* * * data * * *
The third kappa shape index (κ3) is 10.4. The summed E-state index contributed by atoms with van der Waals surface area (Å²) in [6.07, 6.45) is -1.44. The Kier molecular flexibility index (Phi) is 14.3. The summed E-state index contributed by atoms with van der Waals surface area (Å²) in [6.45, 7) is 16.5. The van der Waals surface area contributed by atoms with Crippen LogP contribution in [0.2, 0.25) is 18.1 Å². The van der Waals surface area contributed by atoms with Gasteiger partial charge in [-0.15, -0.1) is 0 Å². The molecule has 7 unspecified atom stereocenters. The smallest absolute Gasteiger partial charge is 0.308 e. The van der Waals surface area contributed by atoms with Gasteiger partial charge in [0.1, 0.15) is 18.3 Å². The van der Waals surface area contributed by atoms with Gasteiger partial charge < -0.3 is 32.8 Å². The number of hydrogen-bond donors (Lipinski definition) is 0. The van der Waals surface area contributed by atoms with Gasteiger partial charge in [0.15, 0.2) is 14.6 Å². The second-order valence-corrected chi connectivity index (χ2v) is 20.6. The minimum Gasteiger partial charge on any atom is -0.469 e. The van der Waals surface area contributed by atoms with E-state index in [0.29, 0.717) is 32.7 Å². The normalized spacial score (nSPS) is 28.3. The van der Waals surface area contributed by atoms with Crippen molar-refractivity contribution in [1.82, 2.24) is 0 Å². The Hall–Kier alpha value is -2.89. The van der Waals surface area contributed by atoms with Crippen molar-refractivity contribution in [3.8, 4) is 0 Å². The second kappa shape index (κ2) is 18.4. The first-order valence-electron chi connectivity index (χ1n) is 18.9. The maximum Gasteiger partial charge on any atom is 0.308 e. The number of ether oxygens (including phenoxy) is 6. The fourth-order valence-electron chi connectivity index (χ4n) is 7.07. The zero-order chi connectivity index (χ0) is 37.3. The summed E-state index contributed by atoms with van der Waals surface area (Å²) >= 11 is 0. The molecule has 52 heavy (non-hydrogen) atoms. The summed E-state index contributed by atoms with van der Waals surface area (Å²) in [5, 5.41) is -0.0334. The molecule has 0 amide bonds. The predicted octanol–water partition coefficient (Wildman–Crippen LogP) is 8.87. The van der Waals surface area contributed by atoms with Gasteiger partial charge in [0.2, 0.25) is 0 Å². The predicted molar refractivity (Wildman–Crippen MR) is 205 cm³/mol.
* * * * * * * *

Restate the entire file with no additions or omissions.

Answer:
The third kappa shape index (κ3) is 10.4. The summed E-state index contributed by atoms with van der Waals surface area (Å²) in [6.07, 6.45) is -1.44. The Kier molecular flexibility index (Phi) is 14.3. The summed E-state index contributed by atoms with van der Waals surface area (Å²) in [6.45, 7) is 16.5. The van der Waals surface area contributed by atoms with Crippen LogP contribution in [0.2, 0.25) is 18.1 Å². The van der Waals surface area contributed by atoms with Gasteiger partial charge in [-0.15, -0.1) is 0 Å². The molecule has 7 unspecified atom stereocenters. The smallest absolute Gasteiger partial charge is 0.308 e. The van der Waals surface area contributed by atoms with Gasteiger partial charge in [0.1, 0.15) is 18.3 Å². The van der Waals surface area contributed by atoms with Gasteiger partial charge < -0.3 is 32.8 Å². The number of hydrogen-bond donors (Lipinski definition) is 0. The van der Waals surface area contributed by atoms with Gasteiger partial charge in [0.15, 0.2) is 14.6 Å². The second-order valence-corrected chi connectivity index (χ2v) is 20.6. The minimum Gasteiger partial charge on any atom is -0.469 e. The van der Waals surface area contributed by atoms with E-state index in [0.29, 0.717) is 32.7 Å². The normalized spacial score (nSPS) is 28.3. The van der Waals surface area contributed by atoms with Crippen molar-refractivity contribution in [1.82, 2.24) is 0 Å². The Hall–Kier alpha value is -2.89. The van der Waals surface area contributed by atoms with Crippen molar-refractivity contribution in [3.8, 4) is 0 Å². The second kappa shape index (κ2) is 18.4. The first-order valence-electron chi connectivity index (χ1n) is 18.9. The maximum Gasteiger partial charge on any atom is 0.308 e. The number of ether oxygens (including phenoxy) is 6. The fourth-order valence-electron chi connectivity index (χ4n) is 7.07. The zero-order chi connectivity index (χ0) is 37.3. The summed E-state index contributed by atoms with van der Waals surface area (Å²) >= 11 is 0. The molecule has 52 heavy (non-hydrogen) atoms. The summed E-state index contributed by atoms with van der Waals surface area (Å²) in [5, 5.41) is -0.0334. The molecule has 0 amide bonds. The predicted octanol–water partition coefficient (Wildman–Crippen LogP) is 8.87. The van der Waals surface area contributed by atoms with Gasteiger partial charge in [0.2, 0.25) is 0 Å². The predicted molar refractivity (Wildman–Crippen MR) is 205 cm³/mol.